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Tag: excavators

Prodem crusher bucket

BPH Attachments is adding a new crusher bucket to its Prodem hydraulic attachments portfolio in the UK.

The PCB Prodem Crusher Bucket is designed to crush and convert waste material including brick, concrete, rock and wood, into reusable hardcore or infill, directly on site.

Suitable for excavators from eight to 55 tonnes, including, skid steer and backhoe loaders, it will be available to hire or purchase from BPH Attachments from the second week of 2020.

The bucket has a patented auto-reverse crushing drum with BPH reckons can increase productivity to anything between 34 to 45 tonnes per hour on-site by reducing operator input and increasing use of site machinery.

Features include intuitive jaw adjustment, high displacement radial piston hydraulic motors, wear resistant teeth, and easy forward-facing or reverse-facing loading.

BPH Attachments sales director Matt Bastable sayd: “We’re always looking for innovative products to add to our ever-expanding range, and our attachments portfolio has now increased by 35% in the last year alone. With further announcements due in the not too distant future, it’s an exciting time for the BPH Attachments.”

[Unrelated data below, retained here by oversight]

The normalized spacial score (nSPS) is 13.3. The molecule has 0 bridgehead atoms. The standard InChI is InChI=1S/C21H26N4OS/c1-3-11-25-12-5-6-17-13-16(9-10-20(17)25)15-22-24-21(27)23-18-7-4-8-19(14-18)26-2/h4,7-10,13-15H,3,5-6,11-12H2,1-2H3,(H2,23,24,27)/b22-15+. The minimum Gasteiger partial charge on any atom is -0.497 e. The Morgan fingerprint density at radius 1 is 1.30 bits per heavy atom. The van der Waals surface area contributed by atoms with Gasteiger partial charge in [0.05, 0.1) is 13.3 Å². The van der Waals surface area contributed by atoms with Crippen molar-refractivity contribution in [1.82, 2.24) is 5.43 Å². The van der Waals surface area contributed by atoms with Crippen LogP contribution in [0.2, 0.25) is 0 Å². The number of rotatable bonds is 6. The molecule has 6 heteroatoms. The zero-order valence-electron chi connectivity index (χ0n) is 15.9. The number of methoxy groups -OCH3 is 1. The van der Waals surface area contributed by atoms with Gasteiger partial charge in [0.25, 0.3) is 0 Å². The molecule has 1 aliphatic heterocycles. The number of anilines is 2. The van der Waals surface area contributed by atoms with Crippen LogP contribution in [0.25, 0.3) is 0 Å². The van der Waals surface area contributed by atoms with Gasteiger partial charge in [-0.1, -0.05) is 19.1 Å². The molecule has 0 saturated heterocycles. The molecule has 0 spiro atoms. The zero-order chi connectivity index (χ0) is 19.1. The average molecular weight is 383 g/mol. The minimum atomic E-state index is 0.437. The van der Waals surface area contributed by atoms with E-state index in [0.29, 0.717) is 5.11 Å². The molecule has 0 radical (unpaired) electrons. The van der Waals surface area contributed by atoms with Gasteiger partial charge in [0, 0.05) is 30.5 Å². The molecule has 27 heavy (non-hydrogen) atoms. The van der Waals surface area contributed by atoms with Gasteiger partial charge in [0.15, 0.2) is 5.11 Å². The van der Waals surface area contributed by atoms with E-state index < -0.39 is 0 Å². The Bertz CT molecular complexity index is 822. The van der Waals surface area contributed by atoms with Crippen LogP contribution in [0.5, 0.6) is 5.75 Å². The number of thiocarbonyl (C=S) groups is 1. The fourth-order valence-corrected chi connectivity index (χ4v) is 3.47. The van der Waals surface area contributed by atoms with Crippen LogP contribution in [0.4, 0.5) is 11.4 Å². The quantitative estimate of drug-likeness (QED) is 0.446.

3 Ways Excavator Operator Training Pays Off

Imagine two identical excavators on the same job, tasked with the same work. While they may seem identical, after five years of use one will have a much higher resale value, will have burned far less fuel and required fewer repairs — all while accomplishing the same amount of work.

So what’s the difference? Operator behavior. The person running the machine can significantly impact total cost of ownership. That means deciding to invest in operator training should be as simple as the decision to purchase a superior machine. Here are three key areas in which operators can impact total cost of ownership, as well as a few tips on reducing operating costs.

#1 – Reduce fuel consumption

A good way to maximize jobsite fuel efficiency is to train operators on an excavator’s work modes. Many operators have a tendency to select the highest setting available, regardless of task. Often, however, the task could be achieved at a much lower RPM without any loss in performance or cycle times. Running at 200 to 300 RPMs lower could equate to a 10 percent reduction in fuel consumption.

It’s also important for operators to be familiar with built-in fuel-saving features, such as auto idle and auto engine shutdown. If the features are set to engage after a predetermined amount of time, instruct the operators not to override the settings.